By BRAD KEITH
STEPHENVILLE (July 13, 2017 ) — Tarleton State women’s basketball head coach Misty Wilson trusted in the process, and now, that trust is being rewarded.
Wilson knew she wasn’t about to sign McKinley Bostad, the star guard at Kennedale High School who was named 2013-14 Texas Girls Coaches Association 1A-3A Athlete of the Year. Yes, the same Bostad that joined past TexAnn Travanti Downes in leading Kennedale to a narrow victory over No. 1 Stephenville in a grueling defensive battle to determine the 2013 Region I-4A champion.
But Wilson recruited her anyway. Why? She had not just mid-major but high major offers, one of which she took, of course, heading to Arkansas of the Southeastern Conferencer.
But Wilson has come to understand something in four years of playing, 10 years of assistant coaching and three – about to be four – years of head coaching.
Few, if anything, is certain in college sports.
“You never know what’s going to happen. We were already recruiting (Downes), so why not go ahead and put some stuff in front of (Bostad) and get to know her a little, because she might be that player is available to you one day.”
That day has arrived, twice, actually, over the last few weeks.
There was a similar situation with Wilson’s recruitment of Katie Webster at 5A Rockwall Heath. Wilson and other Division II suiters were up against mid-majors who could boast of Division I status and all the supposedly great perks that come with it. And in the end, as is most often the case, the mid-majors won and Webster signed with Long Beach State in California.
But during recent weeks first Webster and then Bostad made official their plans to transfer from their current Division I homes – Webster still at LBSU and Bostad having left Arkansas for Texas State University in San Marcos -to try and find a better fit. In Division II. At Tarleton.
“With McKinley it was just a matter of getting in the back of her mind, and now, not only do we have her for two years, but she graduated in August, so she gets to come closer to home and will be a graduate student working on her master’s throughout the two years she plays for us.”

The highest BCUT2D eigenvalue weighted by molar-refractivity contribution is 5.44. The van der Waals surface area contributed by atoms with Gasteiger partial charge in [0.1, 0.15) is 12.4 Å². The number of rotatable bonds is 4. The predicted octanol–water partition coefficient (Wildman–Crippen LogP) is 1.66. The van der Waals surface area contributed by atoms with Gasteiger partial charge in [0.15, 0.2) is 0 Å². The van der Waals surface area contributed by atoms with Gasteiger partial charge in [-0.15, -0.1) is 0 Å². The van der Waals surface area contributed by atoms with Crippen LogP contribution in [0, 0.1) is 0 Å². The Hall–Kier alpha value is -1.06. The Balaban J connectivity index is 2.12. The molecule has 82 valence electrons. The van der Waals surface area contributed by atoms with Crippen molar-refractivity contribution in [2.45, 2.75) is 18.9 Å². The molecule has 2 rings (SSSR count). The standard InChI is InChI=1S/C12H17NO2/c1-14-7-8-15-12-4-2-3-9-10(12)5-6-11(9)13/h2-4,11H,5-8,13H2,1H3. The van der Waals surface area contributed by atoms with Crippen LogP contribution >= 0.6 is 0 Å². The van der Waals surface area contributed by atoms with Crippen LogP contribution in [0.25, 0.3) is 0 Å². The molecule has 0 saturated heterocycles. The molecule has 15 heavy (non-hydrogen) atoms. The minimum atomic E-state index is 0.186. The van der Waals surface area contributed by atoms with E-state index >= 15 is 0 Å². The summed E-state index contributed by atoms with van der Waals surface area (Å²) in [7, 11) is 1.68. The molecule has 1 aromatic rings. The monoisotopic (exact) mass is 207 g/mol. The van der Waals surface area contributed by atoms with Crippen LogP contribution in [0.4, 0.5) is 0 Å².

Tarleton is the third college stop for Bostad, who was a junior when she led Kennedale past Stephenville in the 2013 regional finals and on to the Conference 3A (now 4A) state final. She was ranked as the No. 21 Class of 2014 prospect in Texas and No. 146 in the nation by Premier Basketball Report, according to a Wednesday release announcing her transfer from Tarleton Athletic Communications. She averaged 22 points and six boards as a prep senior, enough to warrant a second round of all-state accolades.
Bosted played right away at Arkansas, hitting the court in 32 games as a true freshman 2014-15, and even scoring 15 points against Missouri to earn recognition as SEC Freshman of the Week.
But Bostad soon returned to her home state, transferring to Texas State, and of course, having to sit out the 2015-16 season. She retained the year of eligibility, however, then averaged 6.5 points while shooting 45.8 percent as a sophomore in 2016-17.
Webster went the more traditional transfer route – Division I out of high school and then straight to Division II with no stops in between. She spent two seasons in Long Beach, California where she played in 59 games including 30 as a sophomore this past season. She made four starts in 2016-17 and had a 12-point, seven-rebound performance against Nevada.
Webster was a four-year starter at 5A Heath, earning three team MVP awards and two 12-5A district offensive MVP accolades and two appearances on the TGCA All-State roster. She set Heath program single-season and career records for assists, 3-point field goals and points scored, according to a Tarleton Athletic Communications release on June 21 announcing her transfer plans.
Bostad and Wester highlight a class of eight new TexAnns who Wilson believes will address a bevy of team needs. The remaining six were all signed out of high school.
“After last season I felt like we needed more size on the perimeter. And we needed them to be dual scoring threats who can shoot from the outside and also drive and finish inside,” Wilson said. “Decision making was another need. We’ve always had one or two real good decision makers with a high IQ for the game, but we really emphasized going out and finding more girls like that and were successful, I think, in finding good decision makers who really have a higher understanding of the game that helps us to better facilitate our offense.”
There is yet another Kennedale the among the high school recruits in Lucy Benson, who Wilson says is “extremely, extremely athletic and a very instinctual layer. She’s really versatile, she can pull bigger defenders outside and go by them, but she can also post up with her back to the basket and score that way. She has the athletic ability to be a good rebounder, a lot like Ikpeaku Iwobi. I think she’s going to be a great asset for us and will come a long way just in her first six months here.”